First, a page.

Understanding Modes

The modes of the major scale are a great source of musical material for compositions and improvisations, but are often confusing for those who are just beginning to approach this topic. I’m going to try and lay this out as simply as possible.

First of all, you need to understand the major scale and how it’s built. Let’s take the C major scale as an example. The notes are C, D, E, F, G, A, B. Now imagine this same group of notes, but change the “tonic” or starting note to each of the different notes in the scale. What you get is something like this (name of each mode is given at the start):

  1. (Ionian/major) C, D, E, F, G, A, B, C
  2. (Dorian) D, E, F, G, A, B, C, D
  3. (Phrygian) E, F, G, A, B, C, D, E
  4. (Lydian) F, G, A, B, C, D, E, F
  5. (Mixolydian) G, A, B, C, D, E, F, G
  6. (Aeolian/natural minor) A, B, C, D, E, F, G, A
  7. (Locrian) B, C, D, E, F, G, A, B

Notice that because there are seven different notes in a major scale, there are seven possibleĀ modes of the major scale. When naming them, you name it from the appropriate new tonic of each mode, e.g. G Mixolydian or E Phyrigian.

Now let’s take a look at theĀ interval pattern of these modes. An interval is the distance between two notes that are measured in units of tones. A tone is the equivalent of a two fret spacing on the guitar. For example, the interval between the notes C and D are a tone, while the interval between E and F are a half-tone.

  1. Ionian: 1, 1, 0.5, 1, 1, 1, 0.5
  2. Dorian: 1, 0.5, 1, 1, 1, 0.5, 1
  3. Phrygian: 0.5, 1, 1, 1, 0.5, 1, 1
  4. Lydian: 1, 1, 1, 0.5, 1, 1, 0.5
  5. Mixolydian: 1, 1, 0.5, 1, 1, 0.5, 1
  6. Aeolian: 1, 0.5, 1, 1, 0.5, 1, 1
  7. Locrian: 0.5, 1, 1, 0.5, 1, 1, 1

Where we start to learn the characteristics of each mode is when we start to apply these interval patterns from the same tonic note (C).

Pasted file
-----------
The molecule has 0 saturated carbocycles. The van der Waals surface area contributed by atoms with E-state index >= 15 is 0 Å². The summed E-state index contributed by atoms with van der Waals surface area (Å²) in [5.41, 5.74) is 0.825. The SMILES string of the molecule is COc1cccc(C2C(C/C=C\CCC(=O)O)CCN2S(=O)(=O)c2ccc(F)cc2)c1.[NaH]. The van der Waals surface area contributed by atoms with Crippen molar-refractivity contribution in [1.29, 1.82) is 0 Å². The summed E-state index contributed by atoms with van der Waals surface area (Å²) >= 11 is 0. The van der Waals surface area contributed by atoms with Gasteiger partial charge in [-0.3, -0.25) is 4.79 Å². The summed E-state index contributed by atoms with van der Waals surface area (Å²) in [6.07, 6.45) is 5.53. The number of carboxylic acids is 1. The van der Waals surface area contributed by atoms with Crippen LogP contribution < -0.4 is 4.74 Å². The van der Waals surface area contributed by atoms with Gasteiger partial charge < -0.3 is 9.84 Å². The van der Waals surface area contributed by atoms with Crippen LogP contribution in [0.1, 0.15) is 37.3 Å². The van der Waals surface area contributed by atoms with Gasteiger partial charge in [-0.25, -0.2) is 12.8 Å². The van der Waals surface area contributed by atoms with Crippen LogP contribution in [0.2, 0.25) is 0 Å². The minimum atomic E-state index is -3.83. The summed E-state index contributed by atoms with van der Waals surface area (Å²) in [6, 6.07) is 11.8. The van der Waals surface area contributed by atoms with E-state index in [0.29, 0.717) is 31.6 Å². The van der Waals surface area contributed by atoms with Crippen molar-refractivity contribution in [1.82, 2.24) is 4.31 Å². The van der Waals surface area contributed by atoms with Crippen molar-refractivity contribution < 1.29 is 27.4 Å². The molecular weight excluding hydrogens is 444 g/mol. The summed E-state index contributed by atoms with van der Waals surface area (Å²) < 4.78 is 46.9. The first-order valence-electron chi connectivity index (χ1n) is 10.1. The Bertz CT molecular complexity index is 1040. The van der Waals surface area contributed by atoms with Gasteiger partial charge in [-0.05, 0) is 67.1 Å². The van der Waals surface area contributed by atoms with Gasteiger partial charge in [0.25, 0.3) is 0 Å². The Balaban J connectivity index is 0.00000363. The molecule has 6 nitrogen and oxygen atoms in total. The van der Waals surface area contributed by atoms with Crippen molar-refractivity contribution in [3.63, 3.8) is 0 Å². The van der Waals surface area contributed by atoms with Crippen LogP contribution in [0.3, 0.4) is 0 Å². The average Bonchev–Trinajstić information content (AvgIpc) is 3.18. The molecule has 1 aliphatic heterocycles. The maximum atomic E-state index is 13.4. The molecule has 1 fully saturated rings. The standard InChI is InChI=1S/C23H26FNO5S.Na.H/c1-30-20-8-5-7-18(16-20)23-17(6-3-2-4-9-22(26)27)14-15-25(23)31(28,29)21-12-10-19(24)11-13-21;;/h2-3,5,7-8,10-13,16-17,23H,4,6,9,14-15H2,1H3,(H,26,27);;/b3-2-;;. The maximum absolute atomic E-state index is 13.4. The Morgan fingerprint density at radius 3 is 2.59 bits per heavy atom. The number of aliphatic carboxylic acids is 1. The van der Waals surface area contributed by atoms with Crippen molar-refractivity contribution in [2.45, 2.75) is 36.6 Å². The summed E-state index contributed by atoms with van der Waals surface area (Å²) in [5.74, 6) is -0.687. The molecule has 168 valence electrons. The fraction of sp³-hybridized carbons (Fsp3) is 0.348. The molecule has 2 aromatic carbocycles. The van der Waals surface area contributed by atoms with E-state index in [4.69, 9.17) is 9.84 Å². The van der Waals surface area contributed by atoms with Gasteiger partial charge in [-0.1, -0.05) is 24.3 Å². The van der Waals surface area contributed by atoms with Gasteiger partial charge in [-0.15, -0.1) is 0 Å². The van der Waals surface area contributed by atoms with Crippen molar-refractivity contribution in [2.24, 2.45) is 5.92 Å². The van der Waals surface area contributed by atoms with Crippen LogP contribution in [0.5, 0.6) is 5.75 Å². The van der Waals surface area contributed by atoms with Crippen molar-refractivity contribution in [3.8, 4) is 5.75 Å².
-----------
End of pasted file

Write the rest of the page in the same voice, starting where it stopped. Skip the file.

1. C Ionian: C, D, E, F, G, A, B, C
  2. C Dorian: C, D, Eb, F, G, A, Bb, C
  3. C Phrygian: C, Db, Eb, F, G, Ab, Bb, C
  4. C Lydian: C, D, E, F#, G, A, B, C
  5. C Mixolydian: C, D, E, F, G, A, Bb, C
  6. C Aeolian: C, D, Eb, F, G, Ab, Bb, C
  7. C Locrian: C, Db, Eb, F, Gb, Ab, Bb, C

Now you can clearly see which notes are the same or different in comparison to the major scale. From here you can categorize the modes as either major or minor modes, which is defined by the the presence of a major 3rd or a minor 3rd. Major modes are: Ionian, Lydian, Mixolydian. Minor modes are: Dorian, Phrygian, Aeolian, and Locrian.

If I were to vaguely define the overall feel of each these modes, I would describe them like this:

  1. Ionian: bright, happy, stable
  2. Dorian: a minor scale with a bit of brightness, common in jazz and pop
  3. Phrygian: a darker minor scale reminiscent of Flamenco and Spanish music
  4. Lydian: a brighter major scale with mystical qualities
  5. Mixolydian: bluesy
  6. Aeolian: minor scale reminiscent of classical music
  7. Locrian: weird sound, rarely used outside of jazz

Don’t be too concerned if it still doesn’t make sense to you. At the very least, play the modes in the third list provided and you will immediately HEAR the difference even if you don’t understand why. Try using them in your compositions and improvisations, and let the theory make sense later on!

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